In most places, the summers are slim pickins’ for state political junkies. And truth be told, except for the lively mayor’s race in Hartford, it’s pretty slow here in Connecticut as well — even with the party conventions, caucuses, and primaries.
But sometimes the summers are politically notable for what happened once upon a time and the lessons that can be learned. And 15 years ago last weekend, a political nomination set the stage for one of the most spectacular and disgraceful collapses in Connecticut political history. No, I’m not talking about former Gov. John G. Rowland. Johnny was a saint compared to Philip Giordano, the former mayor of Rowland’s hometown of Waterbury.
In July 2000, Giordano reached the apex of his miserable career when he accepted the Republican nomination for U.S. Senate at the party convention at Sacred Heart University in Fairfield. When the event was over, Giordano was armed with a unanimous endorsement and was set to mount an underdog challenge to two-term incumbent Joe Lieberman. But something was strange about Giordano’s quest from the get-go.
Rowland did not attend the convention to endorse Giordano in person, insisting through state Republican Party Chairman Chris DePino that he and his family had already planned a mini-vacation that weekend. Asked earlier why Giordano would make a good senator, Rowland told a reporter, “I’ll let Mr. Giordano answer that.” That left the speaking duties at the convention to Lt. Gov. Jodi Rell, who gave a brief speech at the podium but would not appear on the stage with Giordano.
No one knew it at the time, but Lieberman was about to be tapped by Democratic presidential nominee Al Gore to be his running mate. Lieberman failed in his bid to become vice president but he trounced Giordano in the Senate race with 64 percent of the vote. As as much as I detest Lieberman as a politician, it’s now clear he did us all a favor by wiping up the floor with Waterbury’s despicable mayor.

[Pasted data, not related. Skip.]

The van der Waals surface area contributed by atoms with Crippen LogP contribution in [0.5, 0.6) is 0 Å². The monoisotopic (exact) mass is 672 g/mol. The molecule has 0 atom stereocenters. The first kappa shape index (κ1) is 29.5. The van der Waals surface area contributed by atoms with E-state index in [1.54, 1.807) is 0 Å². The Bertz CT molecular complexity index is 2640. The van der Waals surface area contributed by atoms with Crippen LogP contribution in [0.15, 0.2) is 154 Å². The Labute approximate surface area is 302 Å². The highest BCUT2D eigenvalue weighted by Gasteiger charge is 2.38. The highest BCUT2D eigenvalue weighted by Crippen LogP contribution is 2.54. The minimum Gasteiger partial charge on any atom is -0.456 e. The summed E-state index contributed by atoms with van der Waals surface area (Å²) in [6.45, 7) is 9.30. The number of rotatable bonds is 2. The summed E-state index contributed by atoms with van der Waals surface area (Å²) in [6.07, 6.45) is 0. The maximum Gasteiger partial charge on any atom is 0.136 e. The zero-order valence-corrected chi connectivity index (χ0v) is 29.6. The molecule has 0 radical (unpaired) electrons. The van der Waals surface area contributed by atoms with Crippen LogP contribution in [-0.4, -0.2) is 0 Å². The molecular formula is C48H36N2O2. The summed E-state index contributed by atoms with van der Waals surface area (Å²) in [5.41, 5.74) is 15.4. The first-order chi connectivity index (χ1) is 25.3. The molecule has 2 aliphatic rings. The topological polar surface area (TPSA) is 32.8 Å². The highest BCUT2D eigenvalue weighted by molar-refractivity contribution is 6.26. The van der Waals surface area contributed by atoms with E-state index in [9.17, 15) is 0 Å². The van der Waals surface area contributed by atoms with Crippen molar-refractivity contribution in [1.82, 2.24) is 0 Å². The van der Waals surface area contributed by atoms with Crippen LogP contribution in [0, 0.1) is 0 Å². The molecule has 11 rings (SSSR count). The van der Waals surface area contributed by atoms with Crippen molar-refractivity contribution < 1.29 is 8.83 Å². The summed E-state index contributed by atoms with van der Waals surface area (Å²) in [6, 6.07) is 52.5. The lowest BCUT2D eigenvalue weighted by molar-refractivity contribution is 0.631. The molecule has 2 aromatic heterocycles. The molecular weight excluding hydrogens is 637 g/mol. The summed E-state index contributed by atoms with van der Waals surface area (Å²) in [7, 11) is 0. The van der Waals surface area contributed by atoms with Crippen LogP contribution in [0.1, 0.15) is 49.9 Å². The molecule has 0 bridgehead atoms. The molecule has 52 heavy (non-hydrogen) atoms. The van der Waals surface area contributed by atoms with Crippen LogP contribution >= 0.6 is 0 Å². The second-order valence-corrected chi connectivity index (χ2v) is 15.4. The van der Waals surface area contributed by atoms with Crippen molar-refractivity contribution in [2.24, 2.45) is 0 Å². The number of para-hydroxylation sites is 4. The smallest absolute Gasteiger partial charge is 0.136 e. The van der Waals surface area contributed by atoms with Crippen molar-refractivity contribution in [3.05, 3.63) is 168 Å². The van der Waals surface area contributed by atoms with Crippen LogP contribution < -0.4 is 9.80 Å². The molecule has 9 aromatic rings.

About a year later, I was vacationing on Lake George and fiddling with the car radio when I heard the news that Giordano had been arrested by the FBI. Like everyone else who was familiar with graft and corruption in the Brass City — who could forget T. Frank Hayes, Mike Bergin and Joe Santopietro — I immediately assumed the feds had nabbed Giordano for taking payola.
Indeed, the FBI was probing City Hall for corruption. Agents had bugged the building and were eavesdropping on Giordano’s own office. But they soon became so horrified by what they had discovered that they essentially blew the cover on their own graft investigation.
Turns out Giordano had been trysting with a crack-addicted prostitute who was bringing her 10-year-old niece and eight-year-old daughter to the mayor’s office to perform sex acts on him. Even judging by the low standards to which we hold our elected officials, this one was way over the top. It even topped the Daily Beast’s list of political sex scandals.
Since raping little girls isn’t a federal crime, prosecutors brought him up on communications and civil rights charges. As Giordano continues to rot in a federal prison in Illinois while serving a 37-year sentence, he could not resist giving taxpayers a gift on the 14th anniversary of his conviction. The pale, gaunt, balding now-52-year-old Giordano appeared before a federal judge in Bridgeport complaining of inadequate legal representation and seeking a reduction of his sentence. What a joke. A man who stole the innocence of prepubescent girls wants his freedom back. Considering the astronomically high rate of recidivism on the part of pedophiles, I’d say 37 years is a stroll in the park.
But the whole sordid episode also has a personal significance for me. I was so appalled by Lieberman’s double-dealing in running for both vice president and senator at the same time that I wound up voting for Giordano.
I should have seen the proverbial handwriting on the wall. Giordano looked like a lonely man at that convention, perhaps because word of the federal corruption investigation had already leaked out to the powers-that-be. He was the skunk at his own garden party. If nothing else, the political lesson of the Giordano affair is an old one: better the devil you know than the devil you don’t.
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